Anna Mae Koo and Ann Xu of Vivien Chan & Co. (China) discuss the top 10 updates from China this year.
- IP Institutional Reform
Marking the 10th anniversary of the implementation of the national IP strategy, the Chinese government took a step further to restructure the offices administering various IP rights. The China National Intellectual Property Administration (CNIPA), which was renamed from the former State Intellectual Property Office (SIPO) in August 2018, is now the unified IP office responsible for:
- Registration of patents, utility models, and designs—previously administered by the SIPO;
- Registration of trademarks—previously handled by the State Administration of Industry and Commerce; and
- Registration of geographical indications—previously administered by the Administration of Quality Supervision, Inspection and Quarantine.
- Faster Examination Timeframe
According to the 2018–2020 Trademark Reform Plan, measures have been adopted to further improve the efficiency of trademark examination.
- Proposed Provisions to Curb Bad-Faith Filings
The CNIPA released the draft “Provisions on Regulating Applications for Registration of Trademark” for public consultation in February 2019.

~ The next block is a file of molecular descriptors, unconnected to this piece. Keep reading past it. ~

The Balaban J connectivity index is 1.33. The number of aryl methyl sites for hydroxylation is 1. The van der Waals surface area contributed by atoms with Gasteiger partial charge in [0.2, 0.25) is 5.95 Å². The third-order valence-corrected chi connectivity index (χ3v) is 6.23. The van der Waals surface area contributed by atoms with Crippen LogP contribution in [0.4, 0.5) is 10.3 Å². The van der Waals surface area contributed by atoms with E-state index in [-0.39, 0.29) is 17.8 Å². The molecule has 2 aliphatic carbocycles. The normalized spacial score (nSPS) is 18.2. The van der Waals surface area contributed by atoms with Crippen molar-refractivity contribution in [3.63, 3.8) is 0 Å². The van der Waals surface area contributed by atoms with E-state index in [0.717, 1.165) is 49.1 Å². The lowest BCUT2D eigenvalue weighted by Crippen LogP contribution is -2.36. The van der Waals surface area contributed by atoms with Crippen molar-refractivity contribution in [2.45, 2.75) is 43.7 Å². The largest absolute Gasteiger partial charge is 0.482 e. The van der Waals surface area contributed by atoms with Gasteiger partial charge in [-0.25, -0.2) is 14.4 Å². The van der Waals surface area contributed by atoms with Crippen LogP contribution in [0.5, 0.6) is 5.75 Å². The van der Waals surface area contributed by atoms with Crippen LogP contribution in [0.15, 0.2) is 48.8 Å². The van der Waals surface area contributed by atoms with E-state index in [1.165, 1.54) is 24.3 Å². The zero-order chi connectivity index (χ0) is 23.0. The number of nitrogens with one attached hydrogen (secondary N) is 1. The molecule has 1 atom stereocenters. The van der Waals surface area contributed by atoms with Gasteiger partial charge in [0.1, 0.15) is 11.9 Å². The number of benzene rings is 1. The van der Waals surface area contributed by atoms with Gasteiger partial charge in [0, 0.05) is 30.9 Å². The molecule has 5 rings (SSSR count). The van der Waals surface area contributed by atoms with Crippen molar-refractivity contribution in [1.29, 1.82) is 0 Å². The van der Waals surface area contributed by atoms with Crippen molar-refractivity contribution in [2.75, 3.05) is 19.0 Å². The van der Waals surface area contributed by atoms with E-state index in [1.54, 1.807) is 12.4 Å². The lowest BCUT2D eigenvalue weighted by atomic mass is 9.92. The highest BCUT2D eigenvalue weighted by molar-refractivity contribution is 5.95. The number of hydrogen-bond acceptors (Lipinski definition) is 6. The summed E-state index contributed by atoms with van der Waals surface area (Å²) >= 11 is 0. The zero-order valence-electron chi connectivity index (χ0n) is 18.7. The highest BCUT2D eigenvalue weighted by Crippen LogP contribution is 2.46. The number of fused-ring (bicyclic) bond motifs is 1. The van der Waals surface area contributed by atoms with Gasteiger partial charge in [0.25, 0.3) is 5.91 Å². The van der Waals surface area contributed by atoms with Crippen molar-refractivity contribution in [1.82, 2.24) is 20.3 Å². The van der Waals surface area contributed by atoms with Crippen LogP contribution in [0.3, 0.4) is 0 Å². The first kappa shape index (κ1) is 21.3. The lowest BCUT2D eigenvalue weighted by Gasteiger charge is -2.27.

In addition to existing provisions on bad faith in the Trademark Law, the draft provisions specify that the following “abnormal” behaviors may serve as basis for refusal, opposition, and invalidation:
- Repeated trademark filing with obvious bad faith;
- Filing numerous applications within a short period of time, exceeding reasonable limits;
- Filing applications without actual intention to use the marks or actual need to obtain trademark exclusive right for the applied-for goods/services; and
- Other acts which violate the bona fide principle, infringing rights of others or disturbing market order.
- E-Commerce Law to Assist With Online Platform Infringement Complaints
The first E-Commerce Law in China came into force in 2019. The Law requires that after rights owners lodge complaints accompanied by prima facie evidence of infringement with platform operators, operators must immediately take necessary measures, including deleting or blocking links to infringing goods, and informing infringers of the same. Failure to do so may attract liability.
Further, the law is applicable to all e-commerce activities, regardless of the platform type. This effectively assists rights holders to clear up the online marketplace, especially on small e-commerce platforms or social media sites where an effective complaint system was not available prior to enactment.
- Whether OEM Use Constitutes Trademark Use
The position of whether original equipment manufacturing (OEM) constitutes trademark use in the context of trademark infringement is now widely regarded as settled after the Supreme People’s Court’s (SPC) Dongfeng decision, by which the SPC reaffirmed its landmark ruling in the Pretul case holding that OEM products generally do not constitute infringement.